Adding a behavior to a Table instance, as well as adding a Parameter to a Behavior instance, is quite straightforward. And since the second behavior class file is required in the modifyTable() method, there is no need to add a path for it in the

Adding Code For Model Hooks

The new AggregateColumnRelationBehavior is yet to write. It must implement a call to PollQuestion::updateTotalNbVotes() in the postSave() and postDelete() hooks.

Adding code to hooks from a behavior is just like adding methods: add a method with the right hook name returning a code string, and the code will get appended at the right place. Unsurprisingly, the behavior hook methods for postSave() and postDelete() are called postSave() and postDelete():

{% highlight php %} <?php class AggregateColumnBehavior extends Behavior { // default parameters value protected $parameters = array( 'foreign_table' => null, 'foreignColumn' => null, );

public function postSave() { $table = $this->getTable(); $foreignTable = $table->getDatabase()->getTable($this->getParameter('foreign_table')); $foreignColumn = $foreignTable->getColumn($this->getParameter('foreign_column')); $foreignColumnPhpName = $foreignColumn->getPhpName(); return "\$this->updateRelated{$foreignColumnPhpName}(\$con)"; }

public function postDelete() { return $this->postSave(); }

public function objectMethods() { $script = _; $script .= $this->addUpdateRelatedAggregateColumn(); return $script; }

protected function addUpdateRelatedAggregateColumn() { $table = $this->getTable(); $foreignTable = $table->getDatabase()->getTable($this->getParameter('foreign_table')); $foreignTablePhpName = foreignTable->getPhpName(); $foreignColumn = $foreignTable->getColumn($this->getParameter('foreign_column')); $foreignColumnPhpName = $foreignColumn->getPhpName(); return " /**

  • Updates an aggregate column in the foreign {$foreignTable->getName()} table *
  • @param PropelPDO \$con A connection object */ protected function updateRelated{$foreignColumnPhpName}(PropelPDO \$con) { if (\$parent{$foreignTablePhpName} = \$this->get{$foreignTablePhpName}()) { \$parent{$foreignTablePhpName}->update{$foreignColumnPhpName}(\$con); } } "; } } {% endhighlight %}

The postSave() and postDelete() behavior hooks will not add code to the ActiveRecord postSave() and postDelete() methods - to allow users to further implement these methods - but instead it adds code directly to the save() and delete() methods, inside a transaction. Check the generated BasePollAnswer class for the added code in these methods:

{% highlight php %} <?php // aggregate_column_relation behavior $this->updateRelatedTotalNbVotes($con); {% endhighlight %}

You will also see the new updateRelatedTotalNbVotes() method added by AggregateColumnBehavior::objectMethods():

{% highlight php %} <?php /**

  • Updates an aggregate column in the foreign poll_question table *
  • @param PropelPDO $con A connection object */ protected function updateRelatedTotalNbVotes(PropelPDO $con) { if ($parentPollQuestion = $this->getPollQuestion()) { $parentPollQuestion->updateTotalNbVotes($con); } } {% endhighlight %}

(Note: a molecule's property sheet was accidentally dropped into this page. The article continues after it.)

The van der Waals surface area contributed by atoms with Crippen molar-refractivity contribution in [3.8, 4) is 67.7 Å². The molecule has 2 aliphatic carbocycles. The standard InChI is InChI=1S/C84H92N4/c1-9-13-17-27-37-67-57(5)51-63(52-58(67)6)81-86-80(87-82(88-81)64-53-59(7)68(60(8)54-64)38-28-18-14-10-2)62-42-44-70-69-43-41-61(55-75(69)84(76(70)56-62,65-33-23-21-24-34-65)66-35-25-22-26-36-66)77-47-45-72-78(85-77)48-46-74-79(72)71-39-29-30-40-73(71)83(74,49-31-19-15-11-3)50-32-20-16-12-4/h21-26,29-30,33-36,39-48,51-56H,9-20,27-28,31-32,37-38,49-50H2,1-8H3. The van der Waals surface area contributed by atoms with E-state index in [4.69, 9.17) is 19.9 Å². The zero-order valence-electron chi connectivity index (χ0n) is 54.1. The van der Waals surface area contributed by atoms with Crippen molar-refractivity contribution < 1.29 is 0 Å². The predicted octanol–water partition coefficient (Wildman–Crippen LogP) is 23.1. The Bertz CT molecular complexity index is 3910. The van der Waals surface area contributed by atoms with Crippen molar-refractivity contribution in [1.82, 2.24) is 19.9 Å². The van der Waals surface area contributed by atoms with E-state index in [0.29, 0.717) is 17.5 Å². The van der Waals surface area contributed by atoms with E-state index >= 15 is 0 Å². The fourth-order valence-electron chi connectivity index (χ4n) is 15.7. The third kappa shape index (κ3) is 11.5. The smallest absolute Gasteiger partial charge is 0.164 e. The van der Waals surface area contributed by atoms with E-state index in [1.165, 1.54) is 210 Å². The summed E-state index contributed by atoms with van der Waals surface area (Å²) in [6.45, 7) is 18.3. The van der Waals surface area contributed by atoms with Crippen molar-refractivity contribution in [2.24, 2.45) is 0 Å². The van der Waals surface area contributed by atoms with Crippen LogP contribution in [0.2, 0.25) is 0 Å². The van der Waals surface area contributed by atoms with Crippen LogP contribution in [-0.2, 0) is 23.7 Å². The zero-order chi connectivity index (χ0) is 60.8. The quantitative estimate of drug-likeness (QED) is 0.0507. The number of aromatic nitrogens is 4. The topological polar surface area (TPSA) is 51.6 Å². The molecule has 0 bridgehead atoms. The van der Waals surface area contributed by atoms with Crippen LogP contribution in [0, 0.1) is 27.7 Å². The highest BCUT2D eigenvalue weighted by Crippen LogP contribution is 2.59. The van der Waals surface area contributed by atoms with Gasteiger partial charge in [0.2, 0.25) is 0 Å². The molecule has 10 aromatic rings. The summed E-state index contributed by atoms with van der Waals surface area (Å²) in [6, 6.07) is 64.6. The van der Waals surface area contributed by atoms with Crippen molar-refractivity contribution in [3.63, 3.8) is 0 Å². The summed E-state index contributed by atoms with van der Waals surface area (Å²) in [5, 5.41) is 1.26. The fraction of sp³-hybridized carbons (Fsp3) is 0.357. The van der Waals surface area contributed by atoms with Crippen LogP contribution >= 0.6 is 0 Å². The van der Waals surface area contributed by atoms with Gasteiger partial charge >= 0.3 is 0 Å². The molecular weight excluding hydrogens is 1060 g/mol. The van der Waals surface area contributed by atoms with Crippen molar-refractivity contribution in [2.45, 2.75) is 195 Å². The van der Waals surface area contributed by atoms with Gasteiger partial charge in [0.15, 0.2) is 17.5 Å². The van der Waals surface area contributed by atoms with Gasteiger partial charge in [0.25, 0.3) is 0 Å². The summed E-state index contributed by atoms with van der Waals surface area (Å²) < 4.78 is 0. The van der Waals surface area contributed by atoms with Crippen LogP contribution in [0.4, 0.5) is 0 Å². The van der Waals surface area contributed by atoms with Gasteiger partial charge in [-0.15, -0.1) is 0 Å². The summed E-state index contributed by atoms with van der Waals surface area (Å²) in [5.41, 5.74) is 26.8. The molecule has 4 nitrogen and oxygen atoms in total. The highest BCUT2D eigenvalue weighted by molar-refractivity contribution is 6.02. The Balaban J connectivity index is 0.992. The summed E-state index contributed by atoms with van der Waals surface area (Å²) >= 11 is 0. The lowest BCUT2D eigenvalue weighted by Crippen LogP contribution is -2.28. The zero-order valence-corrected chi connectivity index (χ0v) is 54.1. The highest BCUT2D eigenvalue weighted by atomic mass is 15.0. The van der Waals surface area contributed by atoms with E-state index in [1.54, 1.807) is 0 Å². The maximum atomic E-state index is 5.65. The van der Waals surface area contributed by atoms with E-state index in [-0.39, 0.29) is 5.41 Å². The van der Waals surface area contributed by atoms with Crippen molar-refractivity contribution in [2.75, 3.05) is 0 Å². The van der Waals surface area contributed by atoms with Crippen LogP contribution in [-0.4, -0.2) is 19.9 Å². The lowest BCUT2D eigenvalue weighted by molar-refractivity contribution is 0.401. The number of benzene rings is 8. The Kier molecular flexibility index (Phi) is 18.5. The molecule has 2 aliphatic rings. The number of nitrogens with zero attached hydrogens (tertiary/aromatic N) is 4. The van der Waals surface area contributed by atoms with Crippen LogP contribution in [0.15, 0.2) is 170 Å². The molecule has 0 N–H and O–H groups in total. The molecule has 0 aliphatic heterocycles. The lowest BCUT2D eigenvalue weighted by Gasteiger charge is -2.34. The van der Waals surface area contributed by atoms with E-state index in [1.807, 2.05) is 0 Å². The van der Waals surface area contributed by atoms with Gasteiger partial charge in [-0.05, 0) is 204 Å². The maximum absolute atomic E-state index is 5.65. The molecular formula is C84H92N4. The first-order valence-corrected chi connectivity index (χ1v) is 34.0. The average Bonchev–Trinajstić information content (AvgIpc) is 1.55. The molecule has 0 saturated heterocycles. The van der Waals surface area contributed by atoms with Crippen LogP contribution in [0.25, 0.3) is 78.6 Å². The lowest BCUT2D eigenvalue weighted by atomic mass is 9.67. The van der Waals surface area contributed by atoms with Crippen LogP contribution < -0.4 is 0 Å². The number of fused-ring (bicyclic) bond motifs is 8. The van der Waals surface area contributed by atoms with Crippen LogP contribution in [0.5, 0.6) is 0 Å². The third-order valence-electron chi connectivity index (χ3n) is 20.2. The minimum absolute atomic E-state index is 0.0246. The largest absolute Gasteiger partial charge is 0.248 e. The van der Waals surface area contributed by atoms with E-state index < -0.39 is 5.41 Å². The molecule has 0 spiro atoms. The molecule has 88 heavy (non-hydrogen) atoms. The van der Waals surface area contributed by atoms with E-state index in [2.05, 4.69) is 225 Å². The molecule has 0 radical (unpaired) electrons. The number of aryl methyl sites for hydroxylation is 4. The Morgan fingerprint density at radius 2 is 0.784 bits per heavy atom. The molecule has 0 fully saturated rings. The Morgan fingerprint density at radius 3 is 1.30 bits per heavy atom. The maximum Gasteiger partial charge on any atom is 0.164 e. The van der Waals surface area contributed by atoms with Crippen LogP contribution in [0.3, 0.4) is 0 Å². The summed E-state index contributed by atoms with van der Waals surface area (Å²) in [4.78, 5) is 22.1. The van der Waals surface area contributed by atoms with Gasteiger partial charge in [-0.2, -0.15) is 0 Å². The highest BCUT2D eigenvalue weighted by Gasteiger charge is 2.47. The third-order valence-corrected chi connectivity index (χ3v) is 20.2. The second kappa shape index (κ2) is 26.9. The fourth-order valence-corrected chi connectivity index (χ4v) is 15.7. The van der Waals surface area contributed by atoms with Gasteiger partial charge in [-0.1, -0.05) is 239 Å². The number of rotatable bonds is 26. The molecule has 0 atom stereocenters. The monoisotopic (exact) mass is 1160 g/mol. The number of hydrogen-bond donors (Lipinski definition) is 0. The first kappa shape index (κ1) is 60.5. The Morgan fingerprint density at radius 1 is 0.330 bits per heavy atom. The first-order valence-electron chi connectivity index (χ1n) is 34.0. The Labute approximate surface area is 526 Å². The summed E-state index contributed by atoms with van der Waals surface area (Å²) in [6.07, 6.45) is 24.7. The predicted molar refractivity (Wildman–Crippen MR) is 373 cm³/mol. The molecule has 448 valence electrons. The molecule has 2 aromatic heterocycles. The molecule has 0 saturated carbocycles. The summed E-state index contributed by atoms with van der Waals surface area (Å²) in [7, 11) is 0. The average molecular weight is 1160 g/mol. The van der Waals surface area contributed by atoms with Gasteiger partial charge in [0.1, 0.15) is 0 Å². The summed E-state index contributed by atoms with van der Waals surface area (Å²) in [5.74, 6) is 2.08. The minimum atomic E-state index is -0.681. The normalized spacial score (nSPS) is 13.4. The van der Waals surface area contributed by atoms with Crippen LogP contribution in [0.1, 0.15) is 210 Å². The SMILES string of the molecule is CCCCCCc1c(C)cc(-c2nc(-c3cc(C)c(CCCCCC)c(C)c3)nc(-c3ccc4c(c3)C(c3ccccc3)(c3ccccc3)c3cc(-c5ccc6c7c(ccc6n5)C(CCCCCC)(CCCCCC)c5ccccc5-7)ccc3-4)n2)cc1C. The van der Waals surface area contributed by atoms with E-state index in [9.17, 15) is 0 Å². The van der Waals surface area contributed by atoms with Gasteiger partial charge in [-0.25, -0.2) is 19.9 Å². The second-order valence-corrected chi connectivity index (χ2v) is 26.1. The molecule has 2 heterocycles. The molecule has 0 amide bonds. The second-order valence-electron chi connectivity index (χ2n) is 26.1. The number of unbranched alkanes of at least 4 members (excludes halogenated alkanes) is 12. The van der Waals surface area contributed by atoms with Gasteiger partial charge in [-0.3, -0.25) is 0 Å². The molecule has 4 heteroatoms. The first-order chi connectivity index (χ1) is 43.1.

Specifying a Priority For Behavior Execution

Since behaviors can modify tables, and even add tables, you may encounter cases where two behaviors conflict with each other. The usual way to solve these conflicts is to force a particular execution order, i.e. behavior A must be executed before behavior B, no matter in what order they were specified in the schema.

Propel Behavior classes support a $tableModificationOrder attribute just for that purpose. By default, it is set to 50; set it to a lower number to force an early execution, or to a greater number to force a late execution. For instance, in the following example, BehaviorA will be executed before BehaviorB:

{% highlight php %} <?php class BehaviorA extends Behavior { protected $tableModificationOrder = 40; }

class BehaviorB extends Behavior { protected $tableModificationOrder = 60; } {% endhighlight %}

What's Left

These are the basics of behavior writing: implement one of the methods documented in the behaviors chapter of the Propel guide, and return strings containing the code to be added to the ActiveRecord, Query, and Peer classes. In addition to the behavior code, you should always write unit tests - all the behaviors bundled with Propel have full unit test coverage. And to make your behavior usable by others, documentation is highly recommended. Once again, Propel core behaviors are fully documented, to let users understand the behavior usage without having to peek into the code.

As for the AggregateColumnBehavior, the job is not finished. The blog post emphasized the need for hooks in the Query class, and these are not yet implemented in the above code. Besides, the post kept quiet about one use case that left the aggregate column not up to date (when a question is detached from a poll without deleting it). Lastly, the parameters required for this behavior are currently a bit verbose, especially concerning the need to define the foreign table and the foreign key - this could be simplified thanks to the knowledge of the object model that behaviors have.

All this is left to the reader as an exercise. Fortunately, the final behavior is part of the Propel core behaviors, so the aggregate_column documentation and the code are all ready to help you to further understand the power of Propel's behavior system.

You can also read how to test your behaviors.

Jump to Line
Something went wrong with that request. Please try again.